Phase III studies demonstrated efficacy and safety of nebulized glycopyrrolate inhalation solution (GLY) in subjects with COPD. Secondary analyses were performed to examine the effect of background long-acting beta 2-agonist (LABA) use on the efficacy and safety of nebulized GLY.
In two 12-week placebo-controlled studies (GOLDEN 3 and GOLDEN 4) and one 48-week, open-label active-controlled study (GOLDEN 5), a total of 2,379 subjects were stratified by background LABA use (LABA-yes: n=861; LABA-no: n=1,518) and randomized to placebo vs GLY 25 or 50 µg twice daily, or GLY 50 µg twice daily vs tiotropium (TIO) 18 µg once daily. Lung function, patient-reported outcomes, exacerbations, and safety were assessed.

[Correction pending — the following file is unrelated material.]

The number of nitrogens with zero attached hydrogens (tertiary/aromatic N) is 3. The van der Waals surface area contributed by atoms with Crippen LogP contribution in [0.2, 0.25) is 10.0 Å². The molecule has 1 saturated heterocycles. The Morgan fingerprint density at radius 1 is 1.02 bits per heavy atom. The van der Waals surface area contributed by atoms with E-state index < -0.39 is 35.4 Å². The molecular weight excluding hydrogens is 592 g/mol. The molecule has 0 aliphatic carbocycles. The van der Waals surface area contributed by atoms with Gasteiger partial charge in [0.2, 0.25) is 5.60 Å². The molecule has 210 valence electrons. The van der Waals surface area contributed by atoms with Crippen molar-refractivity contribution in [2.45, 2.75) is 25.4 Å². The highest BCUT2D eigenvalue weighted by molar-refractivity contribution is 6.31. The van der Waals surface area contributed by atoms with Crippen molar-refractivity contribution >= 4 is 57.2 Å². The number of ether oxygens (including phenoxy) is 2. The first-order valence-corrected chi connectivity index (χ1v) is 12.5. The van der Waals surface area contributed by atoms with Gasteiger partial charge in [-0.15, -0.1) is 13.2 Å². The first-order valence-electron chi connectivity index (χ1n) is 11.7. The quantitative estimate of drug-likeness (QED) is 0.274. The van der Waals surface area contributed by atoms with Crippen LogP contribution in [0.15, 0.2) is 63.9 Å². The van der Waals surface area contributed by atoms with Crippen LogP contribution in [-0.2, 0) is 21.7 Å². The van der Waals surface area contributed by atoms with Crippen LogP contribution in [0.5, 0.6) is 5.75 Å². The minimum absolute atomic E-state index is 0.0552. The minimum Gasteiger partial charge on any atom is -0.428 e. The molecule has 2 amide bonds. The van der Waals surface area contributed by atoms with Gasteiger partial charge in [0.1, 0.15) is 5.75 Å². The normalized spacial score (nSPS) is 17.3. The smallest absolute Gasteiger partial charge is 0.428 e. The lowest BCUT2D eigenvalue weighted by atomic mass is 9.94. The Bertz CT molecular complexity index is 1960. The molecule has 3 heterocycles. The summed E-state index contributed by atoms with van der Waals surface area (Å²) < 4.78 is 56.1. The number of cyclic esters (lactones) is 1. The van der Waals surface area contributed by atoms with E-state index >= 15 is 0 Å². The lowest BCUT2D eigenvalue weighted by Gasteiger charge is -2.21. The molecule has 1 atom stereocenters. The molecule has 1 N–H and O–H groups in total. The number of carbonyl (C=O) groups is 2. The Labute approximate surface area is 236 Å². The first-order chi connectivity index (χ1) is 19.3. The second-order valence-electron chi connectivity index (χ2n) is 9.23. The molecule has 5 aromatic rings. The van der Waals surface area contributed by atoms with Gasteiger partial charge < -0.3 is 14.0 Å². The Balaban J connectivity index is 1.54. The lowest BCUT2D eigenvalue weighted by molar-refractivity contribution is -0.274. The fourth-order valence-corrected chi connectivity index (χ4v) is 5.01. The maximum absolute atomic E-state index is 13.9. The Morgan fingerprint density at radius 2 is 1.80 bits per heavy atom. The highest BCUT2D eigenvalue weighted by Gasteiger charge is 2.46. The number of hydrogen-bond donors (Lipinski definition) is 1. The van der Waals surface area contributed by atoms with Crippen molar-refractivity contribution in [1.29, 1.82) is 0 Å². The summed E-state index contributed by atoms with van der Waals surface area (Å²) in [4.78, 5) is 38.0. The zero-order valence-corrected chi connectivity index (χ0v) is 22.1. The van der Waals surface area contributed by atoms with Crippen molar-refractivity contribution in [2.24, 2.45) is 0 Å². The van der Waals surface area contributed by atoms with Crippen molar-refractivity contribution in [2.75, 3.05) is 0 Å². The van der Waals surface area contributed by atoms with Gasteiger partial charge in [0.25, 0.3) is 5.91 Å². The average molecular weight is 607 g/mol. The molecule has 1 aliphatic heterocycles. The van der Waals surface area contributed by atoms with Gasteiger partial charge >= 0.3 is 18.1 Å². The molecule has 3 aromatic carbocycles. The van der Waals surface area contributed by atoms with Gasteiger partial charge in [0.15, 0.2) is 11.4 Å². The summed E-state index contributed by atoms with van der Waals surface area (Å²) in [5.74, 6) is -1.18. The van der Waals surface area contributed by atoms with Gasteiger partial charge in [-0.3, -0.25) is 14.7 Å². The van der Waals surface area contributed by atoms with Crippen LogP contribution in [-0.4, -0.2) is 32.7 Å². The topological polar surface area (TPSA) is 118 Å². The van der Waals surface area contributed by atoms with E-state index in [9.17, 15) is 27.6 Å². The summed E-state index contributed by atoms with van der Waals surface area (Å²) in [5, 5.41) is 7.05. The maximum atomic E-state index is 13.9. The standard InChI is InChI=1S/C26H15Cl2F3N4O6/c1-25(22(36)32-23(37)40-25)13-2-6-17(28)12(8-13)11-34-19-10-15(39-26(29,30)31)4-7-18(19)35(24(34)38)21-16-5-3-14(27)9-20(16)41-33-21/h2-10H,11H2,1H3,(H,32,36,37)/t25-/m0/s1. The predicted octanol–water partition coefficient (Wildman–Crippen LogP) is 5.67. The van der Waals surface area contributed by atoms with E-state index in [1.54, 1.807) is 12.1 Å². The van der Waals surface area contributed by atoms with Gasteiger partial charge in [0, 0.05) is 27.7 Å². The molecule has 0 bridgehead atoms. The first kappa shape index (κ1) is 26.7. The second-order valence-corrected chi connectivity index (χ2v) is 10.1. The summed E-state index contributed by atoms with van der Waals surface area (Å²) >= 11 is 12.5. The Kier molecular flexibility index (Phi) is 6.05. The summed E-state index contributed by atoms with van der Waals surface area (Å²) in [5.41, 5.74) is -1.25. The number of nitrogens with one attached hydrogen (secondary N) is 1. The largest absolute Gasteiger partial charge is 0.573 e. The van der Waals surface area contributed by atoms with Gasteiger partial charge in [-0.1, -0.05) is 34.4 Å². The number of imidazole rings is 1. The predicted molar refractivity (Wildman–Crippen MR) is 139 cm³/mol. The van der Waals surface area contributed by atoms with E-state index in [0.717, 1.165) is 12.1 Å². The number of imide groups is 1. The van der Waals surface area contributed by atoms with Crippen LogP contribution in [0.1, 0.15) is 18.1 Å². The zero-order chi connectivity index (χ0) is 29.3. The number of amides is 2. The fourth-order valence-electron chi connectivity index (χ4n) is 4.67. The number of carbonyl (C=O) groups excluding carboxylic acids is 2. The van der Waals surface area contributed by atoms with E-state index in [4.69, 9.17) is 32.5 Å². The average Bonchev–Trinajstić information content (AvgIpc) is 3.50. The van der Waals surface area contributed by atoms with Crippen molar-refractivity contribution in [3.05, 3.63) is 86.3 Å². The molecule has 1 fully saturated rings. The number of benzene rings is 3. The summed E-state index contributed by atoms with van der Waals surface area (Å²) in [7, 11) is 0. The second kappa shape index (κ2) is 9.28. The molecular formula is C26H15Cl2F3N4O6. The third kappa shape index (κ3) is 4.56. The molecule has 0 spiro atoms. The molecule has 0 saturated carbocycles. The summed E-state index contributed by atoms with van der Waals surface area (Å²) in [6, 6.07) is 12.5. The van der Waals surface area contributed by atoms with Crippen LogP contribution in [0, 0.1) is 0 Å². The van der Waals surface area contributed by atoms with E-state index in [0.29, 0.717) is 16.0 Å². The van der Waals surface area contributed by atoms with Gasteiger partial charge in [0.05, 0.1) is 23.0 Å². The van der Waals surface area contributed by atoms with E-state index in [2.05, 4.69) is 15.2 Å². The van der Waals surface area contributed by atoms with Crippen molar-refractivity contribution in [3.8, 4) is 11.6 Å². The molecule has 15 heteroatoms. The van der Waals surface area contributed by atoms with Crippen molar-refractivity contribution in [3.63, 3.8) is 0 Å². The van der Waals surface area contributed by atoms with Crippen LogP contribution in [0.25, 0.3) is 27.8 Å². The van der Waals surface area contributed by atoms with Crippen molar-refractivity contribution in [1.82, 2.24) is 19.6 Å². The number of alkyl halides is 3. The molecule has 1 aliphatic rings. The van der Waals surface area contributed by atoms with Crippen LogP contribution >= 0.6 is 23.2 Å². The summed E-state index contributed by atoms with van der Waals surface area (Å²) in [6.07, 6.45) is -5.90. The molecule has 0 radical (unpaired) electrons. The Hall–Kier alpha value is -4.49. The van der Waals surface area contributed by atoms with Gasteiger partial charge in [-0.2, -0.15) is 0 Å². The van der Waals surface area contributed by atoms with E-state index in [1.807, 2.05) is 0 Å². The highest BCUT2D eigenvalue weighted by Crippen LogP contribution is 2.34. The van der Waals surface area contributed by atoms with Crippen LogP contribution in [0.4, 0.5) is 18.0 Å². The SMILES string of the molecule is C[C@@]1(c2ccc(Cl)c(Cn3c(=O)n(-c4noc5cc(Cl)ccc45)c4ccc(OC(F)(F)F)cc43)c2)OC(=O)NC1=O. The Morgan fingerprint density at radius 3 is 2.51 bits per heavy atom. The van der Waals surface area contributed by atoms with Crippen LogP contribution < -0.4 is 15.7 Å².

Compared with placebo, pooled data from the 12-week studies showed significant improvements from baseline with GLY 25 and 50 µg across LABA subgroups in trough FEV 1 (LABA-yes: 0.101 and 0.110 L; LABA-no: 0.092 and 0.101 L, respectively; P<0.001) and St George’s Respiratory Questionnaire total score (SGRQ; LABA-yes: −2.957 and −3.888; LABA-no: −3.301 and −2.073, respectively; P<0.05). Incidence of treatment-emergent adverse events (TEAEs) was similar in LABA subgroups, and lower in GLY 25 µg vs placebo. In the 48-week active-controlled study, GLY and TIO both showed improvement from baseline across LABA subgroups in FEV 1 (LABA-yes: 0.106 and 0.092 L; LABA-no: 0.096 and 0.096 L, respectively) and in SGRQ total score (LABA-yes: −5.190 and −3.094; LABA-no: −4.368 and −4.821, respectively). Incidence of TEAEs was similar between GLY and TIO, and across LABA subgroups. Exacerbation rates were similar across treatments and LABA subgroups, and cardiovascular events of special interest were more frequent in the LABA-no subgroup. Nebulized GLY, combined with LABA, did not generate any additional safety signals.